This series, called “Reflections,” features guest posts by students involved at the Allbritton Center (see previous reflections by Alex Garcia ’17, Natalie May ’18, and Lydia Ottaviano ’17). They may be taking a service-learning class, engaged in community partnership work, DJ’ing at WESU, teaching at Green Street, pursuing the Civic Engagement Certificate, tutoring at the Center for Prison Education, working on a project/venture through the Patricelli Center, or some combination of the above and more. We believe that critical, real-time reflection enhances civic engagement work and promotes more robust learning. Want to contribute a reflection of your own? Contact Civic Engagement Fellow Rebecca Jacobsen‘16.
Reflection #4 – Mikaela Carty ’18
It was sophomore year and I was feeling a little unbalanced. I was in so many clubs that I can’t even name half of them, and yet I did not feel satisfied. I was doing so much but it felt little and insignificant. I needed a change, something that would replace my oh so many clubs and give me the fulfillment that sneaks a smile on my face. One day, I happened upon a community service page on Wesleyan’s website, and a couple of hours later, discovered NEAT (North End Action Team) Mentors. This group looked fun! It was based around the local elementary school, Macdonough, and the plan of NEAT Mentors was to just spend time with the students.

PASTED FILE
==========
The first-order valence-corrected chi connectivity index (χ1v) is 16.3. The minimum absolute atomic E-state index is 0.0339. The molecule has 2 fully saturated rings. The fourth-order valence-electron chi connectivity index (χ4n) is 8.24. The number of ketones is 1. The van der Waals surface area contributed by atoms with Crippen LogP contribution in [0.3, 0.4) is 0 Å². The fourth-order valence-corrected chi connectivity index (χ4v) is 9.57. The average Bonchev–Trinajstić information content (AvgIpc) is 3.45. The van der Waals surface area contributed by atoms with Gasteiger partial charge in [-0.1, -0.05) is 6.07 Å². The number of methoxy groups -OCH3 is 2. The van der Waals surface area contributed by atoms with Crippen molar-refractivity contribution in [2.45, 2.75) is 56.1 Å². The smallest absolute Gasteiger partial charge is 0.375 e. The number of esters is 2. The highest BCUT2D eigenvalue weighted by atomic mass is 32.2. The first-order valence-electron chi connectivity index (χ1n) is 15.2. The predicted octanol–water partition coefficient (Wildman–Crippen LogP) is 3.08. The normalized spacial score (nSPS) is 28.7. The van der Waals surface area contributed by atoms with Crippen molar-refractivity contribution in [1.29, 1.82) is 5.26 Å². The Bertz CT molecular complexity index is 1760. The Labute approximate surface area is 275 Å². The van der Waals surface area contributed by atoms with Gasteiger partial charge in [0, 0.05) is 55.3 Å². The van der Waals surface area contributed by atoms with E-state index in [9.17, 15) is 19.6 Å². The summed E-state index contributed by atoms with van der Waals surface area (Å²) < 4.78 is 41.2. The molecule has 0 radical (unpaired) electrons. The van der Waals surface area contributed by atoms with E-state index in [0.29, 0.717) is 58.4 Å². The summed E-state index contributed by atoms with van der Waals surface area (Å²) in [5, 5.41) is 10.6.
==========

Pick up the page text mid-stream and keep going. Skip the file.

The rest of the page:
What I learned was that this group was way more than just fun. The first day I visited the local elementary school and spent time with the students during their lunch/recess period, I knew that this was the missing link to my schedule. It’s a service-geared partnership with our greater community beyond the figurative walls of Wesleyan that allowed me to take a breath away from stress, academics and college life and just be. You get to run around in the sun for no reason other than pure enjoyment, delve into your wild imagination on the playscape, make silly faces during lunch, and never stop laughing. Ever.
Over the summer I was asked by the wonderful former coordinator of NEAT Mentors, Claudia von Nostitz, to take over the program and be the new coordinator. I loved the program but I was so reluctant to accept that role. I felt way too under-qualified and inexperienced, especially since I had only been in NEAT Mentors for one semester. Was I really ready to organize the whole program by myself? Maybe not, but I took a chance and became the coordinator.
Now NEAT Mentors is known as BigMac and it is my pride and joy. What we do is quite simple: hang out with kids. We have three avenues to do this: daily lunch visits, assistance on school trips, and mentoring outside the classroom. The lunch visits have been happening since the beginning of this club but the assistance on school trips and one-on-one mentoring are two new aspects that are being planned and implemented now. It’s a work in progress but I know all of this can be a success with the support, dedication and love that I feel from all the incredible volunteers and other supportive individuals who join me on this quest to build a close-knit community.
The goal is to help make all the elementary students feel appreciated and loved (and trust me, the experience is pretty cathartic for the volunteers as well) and give them the attention they desire and sometimes don’t receive from their guardians and teachers. As the African proverb says, “It takes a whole village to raise a child.” So let’s build one.